CIANA's middle school students at the SONYC Middle School Program learn study skills, but also have creative outlets, the opportunity to enhance their STEM skills, and a chance to interact with role models. November 2017. Photo: Kara McCurdy
Astoria, NY -Over the past few weeks, CIANA Explains has been informing the community about key issues that impact the lives of immigrants in the United States and New York City, and how community-based organizations like CIANA can help. But what exactly are community-based organizations (CBOs), and how are they different from other organizations? What about them allows them to do the work that they do for the community?
The US Code defines community-based organizations as non-profit organizations that represent a community or “significant segments of a community; and provide educational or related services to individuals in the community.” In 1955, the United Nations described CBOs to be “complementary” to community development. The main goal of nearly all CBOs is to improve the lives of the populations they serve, and they do this in a number of ways. CBOs handle a wide variety of issues, from environment to housing to transportation, and also immigration.
How do CBOs complement government work?
Governments sometimes hand over some of the responsibility of addressing and solving problems in local communities to CBOs, in part because CBOs do a more effective job of addressing local problems than governments or larger organizations, and are good sources of information on communities they serve. That information can also be used to better inform lawmaking.
Partnerships between CBOs and government agencies are crucial because government may need to rely on the knowledge and experience of CBOs to enact laws that would better serve the community. This is not only true in the US, but also around the world. When a government agrees to fund CBOs, CBOs now have a lot more resources to work with in order to fulfill their mission.
Many communities served by CBOs, such as the immigrant community, are disadvantaged in one way or another. A key characteristic of CBOs is that their staff are often very agenda-driven to improve the lives the communities they serve, and often include members of that community, or individuals with personal ties to or experiences with the disadvantages the CBOs seek to eradicate. CBO organization often is fluid, allowing staff to perform various tasks beyond their job titles. Another characteristic of CBOs is that many who work for or with them are not paid staff, but volunteers- people who are devoting extra time they have to serve a certain segment of the population due to their commitment to the cause.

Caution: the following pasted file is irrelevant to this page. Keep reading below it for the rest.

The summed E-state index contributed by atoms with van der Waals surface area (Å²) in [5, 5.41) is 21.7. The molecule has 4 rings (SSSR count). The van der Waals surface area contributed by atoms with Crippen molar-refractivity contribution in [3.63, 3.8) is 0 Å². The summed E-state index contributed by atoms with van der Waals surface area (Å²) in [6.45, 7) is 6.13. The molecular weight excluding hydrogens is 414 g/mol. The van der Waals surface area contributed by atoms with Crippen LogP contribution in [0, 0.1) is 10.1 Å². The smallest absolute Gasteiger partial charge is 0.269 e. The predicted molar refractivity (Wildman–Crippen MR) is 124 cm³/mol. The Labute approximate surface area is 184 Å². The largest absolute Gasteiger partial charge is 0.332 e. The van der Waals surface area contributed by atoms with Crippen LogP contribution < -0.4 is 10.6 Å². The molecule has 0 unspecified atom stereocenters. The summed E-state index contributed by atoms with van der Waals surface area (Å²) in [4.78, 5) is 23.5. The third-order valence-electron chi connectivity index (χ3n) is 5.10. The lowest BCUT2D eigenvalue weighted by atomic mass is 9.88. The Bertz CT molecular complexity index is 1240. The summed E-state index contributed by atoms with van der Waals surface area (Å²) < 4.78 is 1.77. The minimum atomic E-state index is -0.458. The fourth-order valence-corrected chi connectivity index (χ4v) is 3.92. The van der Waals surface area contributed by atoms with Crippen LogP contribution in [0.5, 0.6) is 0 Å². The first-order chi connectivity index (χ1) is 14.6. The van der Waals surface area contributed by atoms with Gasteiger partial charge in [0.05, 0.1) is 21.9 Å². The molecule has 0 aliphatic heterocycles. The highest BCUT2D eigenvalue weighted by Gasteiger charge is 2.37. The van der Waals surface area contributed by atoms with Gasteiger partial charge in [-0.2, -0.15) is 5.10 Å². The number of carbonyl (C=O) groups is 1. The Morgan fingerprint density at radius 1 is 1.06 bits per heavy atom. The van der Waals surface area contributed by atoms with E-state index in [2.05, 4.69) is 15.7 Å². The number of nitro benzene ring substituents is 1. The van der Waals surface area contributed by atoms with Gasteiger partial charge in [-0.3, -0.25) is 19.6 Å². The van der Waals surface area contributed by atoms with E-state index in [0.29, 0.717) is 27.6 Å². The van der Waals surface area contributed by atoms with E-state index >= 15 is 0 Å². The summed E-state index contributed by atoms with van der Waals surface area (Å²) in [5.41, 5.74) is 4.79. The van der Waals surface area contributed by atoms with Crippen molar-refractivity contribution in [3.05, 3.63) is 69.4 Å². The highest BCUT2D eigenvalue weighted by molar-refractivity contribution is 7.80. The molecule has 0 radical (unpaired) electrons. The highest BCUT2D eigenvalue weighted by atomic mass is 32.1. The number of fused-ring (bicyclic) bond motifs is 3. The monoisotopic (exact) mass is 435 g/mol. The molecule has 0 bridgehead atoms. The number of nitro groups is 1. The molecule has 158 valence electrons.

Challenges, Change, and CBOs
While CBOs are immensely flexible and fluid, perhaps the biggest challenge is lack of funding. CBOs typically rely on government grants and donations from private individuals and other organizations to serve their populations and causes. Applying for government grants can be particularly difficult because many have eligibility requirements that must be met to receive them. Even just applying is tedious because the process can be long and burdensome. When it comes to obtaining donations from individuals and other organizations, the attractiveness of a CBO’s mission statement in that particular political moment generally determines how many contributions are made. In many instances, a CBO sometimes has to tailor their mission to be more palatable for potential donors with higher incomes. A lack of funding could constrain not only the size of a CBO’s staff and limit the organization’s capacity for fundraising and marketing efforts, but also limit the scope of its impact on helping those in need.
In order to be successful, a CBO’s staff needs to be willing to take risks to serve their community more effectively. They can try new or non-traditional approaches, or even update their mission statement to adjust to changing times and community needs. The director of the organization must also share this willingness to take risks since the future of the CBO ultimately depends on them. By nature, CBOs need community input in order to function. There really is no better way to improve the services that a CBO offers a community than by having the community itself share what it needs or what changes it wants to see.
Programs like CIANA's ESL and civics classes are dependent on private funding and other grants to serve its clients. Here, one of those classes takes a break to smile for the camera in CIANA's office, December 2017. Photo: Carissa Davies
We at CIANA have been adapting to changes in New York City and the challenges that immigrants face for a while now. CIANA was originally founded in 2006 to protect Middle Eastern, South Asian, and Muslim immigrants from the consequences of post-9/11 discrimination. In the past few years, we have adjusted our organization’s structure to accommodate the increasing proportion of our client base that Latin American immigrants now share. With fundraising efforts like our Giving Tuesday campaign and support from immigrant allies in New York City and beyond, we are gathering the funding necessary to serve New York City’s immigrant communities more effectively.